On Friday, I walked to the store, pushing Toddler in the stroller, to pick up my prescriptions. Apparently the pharmacy only received orders for the antidepressant. I called my psych doc and left a message asking the office to re-fax the prescription order. I always play phone tag with them, which is extremely frustrating.

Taking care of my mental health is so difficult and expensive. There are multiple doctors involved, and our insurance has a high deductible which just reset this January. The antidepressant prescription was $51. So, with the addition of the lightboxes, that’s over $100 spent just this week, not to mention the cost of the doctor’s appointments.

I’ve also eaten out for lunch every day this week. Not because I couldn’t plan ahead and pack sandwiches, but because I’m depressed, and one of the ways I find myself trying to feel better is going to restaurants. It works in the moment, but afterwards I feel buyer’s remorse as each fast food meal is forgettable, unhealthy, and expensive.

Spending this much on myself makes me weak in the knees. My husband would say that I am worth the cost, and “it’s just money.” Having grown up below the poverty line, I am struggling with prioritizing my own wellbeing.

But I need to, if not for me, then at least for my kids. They deserve a mother who is sound in mind and body. I need to prioritize my own contentment. And stop going out to eat unless it’s a special treat, like our family Sunday brunch.

Wish me luck.

The Bipolar Parent's Saturday Morning Mental Heatlh Check in: Lightbox Edition - CassandraStout.com

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5 Ways to Celebrate National Random Act of Kindness Day

Whether they’re the giver or the receiver, everyone loves random acts of kindness. Monday, February 17th is National Random Act of Kindness day in 2020.

5 Ways to Celebrate Random Act of Kindness Day - Cassandrastout.com

Having a mental illness like bipolar disorder does not preclude you from being kind. And suffering from a mood episode is the time when you need people to be kind to you.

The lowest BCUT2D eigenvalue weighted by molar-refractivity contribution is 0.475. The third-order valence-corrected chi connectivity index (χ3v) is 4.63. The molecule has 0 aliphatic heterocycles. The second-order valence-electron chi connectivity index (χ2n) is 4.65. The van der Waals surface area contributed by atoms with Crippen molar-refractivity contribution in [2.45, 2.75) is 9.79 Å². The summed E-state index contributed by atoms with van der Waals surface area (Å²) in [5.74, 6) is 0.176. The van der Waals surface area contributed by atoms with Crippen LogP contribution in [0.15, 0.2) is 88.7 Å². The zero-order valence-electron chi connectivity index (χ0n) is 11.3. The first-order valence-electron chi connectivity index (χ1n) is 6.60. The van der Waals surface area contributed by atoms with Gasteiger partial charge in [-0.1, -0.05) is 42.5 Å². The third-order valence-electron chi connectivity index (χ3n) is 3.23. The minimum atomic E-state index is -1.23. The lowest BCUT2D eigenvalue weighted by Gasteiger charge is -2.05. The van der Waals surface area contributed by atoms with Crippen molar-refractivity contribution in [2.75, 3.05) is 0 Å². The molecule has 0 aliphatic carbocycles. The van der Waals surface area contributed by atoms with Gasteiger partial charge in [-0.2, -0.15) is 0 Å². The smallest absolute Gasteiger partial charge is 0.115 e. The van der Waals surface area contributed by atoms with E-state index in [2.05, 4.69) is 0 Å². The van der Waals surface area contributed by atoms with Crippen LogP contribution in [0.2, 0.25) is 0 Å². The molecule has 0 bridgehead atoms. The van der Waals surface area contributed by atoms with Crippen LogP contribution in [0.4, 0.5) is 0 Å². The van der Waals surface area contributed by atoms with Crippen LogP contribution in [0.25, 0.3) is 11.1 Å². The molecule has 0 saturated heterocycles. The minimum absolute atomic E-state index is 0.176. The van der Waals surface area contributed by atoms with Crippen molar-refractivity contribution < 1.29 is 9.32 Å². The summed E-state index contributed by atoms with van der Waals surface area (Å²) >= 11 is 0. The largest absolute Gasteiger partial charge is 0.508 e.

There are many ways you can offer a bit of yourself to someone else, even while dealing with a mental disorder.

Why not celebrate the holiday with one gentle act for someone else? Here are 5 ways to be kind to others.

1. Write a Letter or Thank You Note to Someone You’re Grateful to

In my opinion as a writer, there is no more powerful thing than the written word to show someone you care about them. “Words of affirmation” is my love language. I write thank you notes and letters to my loved ones all the time, and would love to receive a random letter in the mail anytime.

If you want to show someone you are grateful for their help over the years, why not sit down and pen a letter explaining your feelings? All it takes is paper, a pen, an envelope, a stamp, and time. Expressing yourself in a letter or thank you note is a powerful way to show that you’ve been thinking about someone.

2. Clean Up

Cleaning up, be it dishes you do for a roommate or trash you pick up in the park, is a great way to celebrate Random Act of Kindness Day.

If you are physically and mentally able, then pick up the living room or go out and collect trash from your neighborhood or nearby roads. There are many ways to volunteer your time helping tidy the areas you live in.

3. Forgive Someone

Anger damages the vessel its stored in more than the person its poured out upon. If you are carrying resentment around in your heart due to a hurt someone else caused you, consider trying to forgive him or her as an act of kindness.

Forgiveness can be one of the most difficult acts we embark on, but it is life-changing. If you forgive a deep-seated resentment, you will feel freer and lighthearted.

Consider writing a letter (see #1) explaining to the person who hurt you that you’ve decided to let bygones be bygones. Put the past in the past, and let the pain go.

4. Put Someone Else First

Being considerate of other people is a powerful act of kindness. If you put someone else first, be it as simple as letting him or her go first in line, or allowing another driver into your lane, then you can make someone’s day.

Let someone else have the first slice of pizza. You will be better off for it.

5. Take Care of a Pet or Child

Taking care of the most vulnerable among us shows that you have a good heart. If you have a pet or young child that needs tended to, why not spend some time helping them out?

Clean your pet’s food dishes. Donate some blankets to an animal shelter, or volunteer your time there. Walk a neighbor’s dog.

As for children, mentor a sibling. Listen to whatever lights your child’s fire. Take a neighbor’s kid out for ice cream.

Final Thoughts

There are many ways to celebrate National Random Act of Kindness Day, even if you’re suffering from a mental illness. You can write a letter, clean up, forgive someone, put someone else first, or take care of a pet or child.

You’ll feel better if you do.